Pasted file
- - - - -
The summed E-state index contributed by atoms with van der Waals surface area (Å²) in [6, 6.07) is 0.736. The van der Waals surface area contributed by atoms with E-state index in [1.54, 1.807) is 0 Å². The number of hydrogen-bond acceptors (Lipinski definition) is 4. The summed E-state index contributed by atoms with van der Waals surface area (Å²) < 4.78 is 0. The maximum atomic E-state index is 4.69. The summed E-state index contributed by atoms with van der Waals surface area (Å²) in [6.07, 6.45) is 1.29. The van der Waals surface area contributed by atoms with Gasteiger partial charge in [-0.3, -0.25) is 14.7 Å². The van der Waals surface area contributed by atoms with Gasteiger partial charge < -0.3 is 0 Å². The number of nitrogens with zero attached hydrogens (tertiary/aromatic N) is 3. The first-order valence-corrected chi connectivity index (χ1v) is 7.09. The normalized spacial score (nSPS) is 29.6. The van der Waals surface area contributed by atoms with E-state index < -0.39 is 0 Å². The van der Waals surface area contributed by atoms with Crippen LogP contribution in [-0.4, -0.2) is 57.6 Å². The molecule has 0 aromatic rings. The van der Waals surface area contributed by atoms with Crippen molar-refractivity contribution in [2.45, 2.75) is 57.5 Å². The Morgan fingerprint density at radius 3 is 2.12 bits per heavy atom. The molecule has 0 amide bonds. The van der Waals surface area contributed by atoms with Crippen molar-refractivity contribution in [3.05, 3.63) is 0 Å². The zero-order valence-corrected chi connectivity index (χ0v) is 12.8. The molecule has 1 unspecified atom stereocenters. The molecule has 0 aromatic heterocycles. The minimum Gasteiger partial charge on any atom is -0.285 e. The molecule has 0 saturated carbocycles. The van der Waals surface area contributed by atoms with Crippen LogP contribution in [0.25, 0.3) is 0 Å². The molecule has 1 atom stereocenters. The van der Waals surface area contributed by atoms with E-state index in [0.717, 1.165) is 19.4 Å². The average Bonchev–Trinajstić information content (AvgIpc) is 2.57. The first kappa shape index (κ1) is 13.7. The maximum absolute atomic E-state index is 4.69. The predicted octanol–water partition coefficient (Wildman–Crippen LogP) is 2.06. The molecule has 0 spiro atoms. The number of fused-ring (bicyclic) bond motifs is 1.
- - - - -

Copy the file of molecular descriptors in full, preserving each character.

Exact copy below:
The summed E-state index contributed by atoms with van der Waals surface area (Å²) in [6, 6.07) is 0.736. The van der Waals surface area contributed by atoms with E-state index in [1.54, 1.807) is 0 Å². The number of hydrogen-bond acceptors (Lipinski definition) is 4. The summed E-state index contributed by atoms with van der Waals surface area (Å²) < 4.78 is 0. The maximum atomic E-state index is 4.69. The summed E-state index contributed by atoms with van der Waals surface area (Å²) in [6.07, 6.45) is 1.29. The van der Waals surface area contributed by atoms with Gasteiger partial charge in [-0.3, -0.25) is 14.7 Å². The van der Waals surface area contributed by atoms with Gasteiger partial charge < -0.3 is 0 Å². The number of nitrogens with zero attached hydrogens (tertiary/aromatic N) is 3. The first-order valence-corrected chi connectivity index (χ1v) is 7.09. The normalized spacial score (nSPS) is 29.6. The van der Waals surface area contributed by atoms with E-state index < -0.39 is 0 Å². The van der Waals surface area contributed by atoms with Crippen LogP contribution in [-0.4, -0.2) is 57.6 Å². The molecule has 0 aromatic rings. The van der Waals surface area contributed by atoms with Crippen molar-refractivity contribution in [2.45, 2.75) is 57.5 Å². The Morgan fingerprint density at radius 3 is 2.12 bits per heavy atom. The molecule has 0 amide bonds. The van der Waals surface area contributed by atoms with Crippen molar-refractivity contribution in [3.05, 3.63) is 0 Å². The zero-order valence-corrected chi connectivity index (χ0v) is 12.8. The molecule has 1 unspecified atom stereocenters. The molecule has 0 aromatic heterocycles. The minimum Gasteiger partial charge on any atom is -0.285 e. The molecule has 0 saturated carbocycles. The van der Waals surface area contributed by atoms with Crippen LogP contribution in [0.25, 0.3) is 0 Å². The molecule has 1 atom stereocenters. The van der Waals surface area contributed by atoms with E-state index in [0.717, 1.165) is 19.4 Å². The average Bonchev–Trinajstić information content (AvgIpc) is 2.57. The first kappa shape index (κ1) is 13.7. The maximum absolute atomic E-state index is 4.69. The predicted octanol–water partition coefficient (Wildman–Crippen LogP) is 2.06. The molecule has 0 spiro atoms. The number of fused-ring (bicyclic) bond motifs is 1.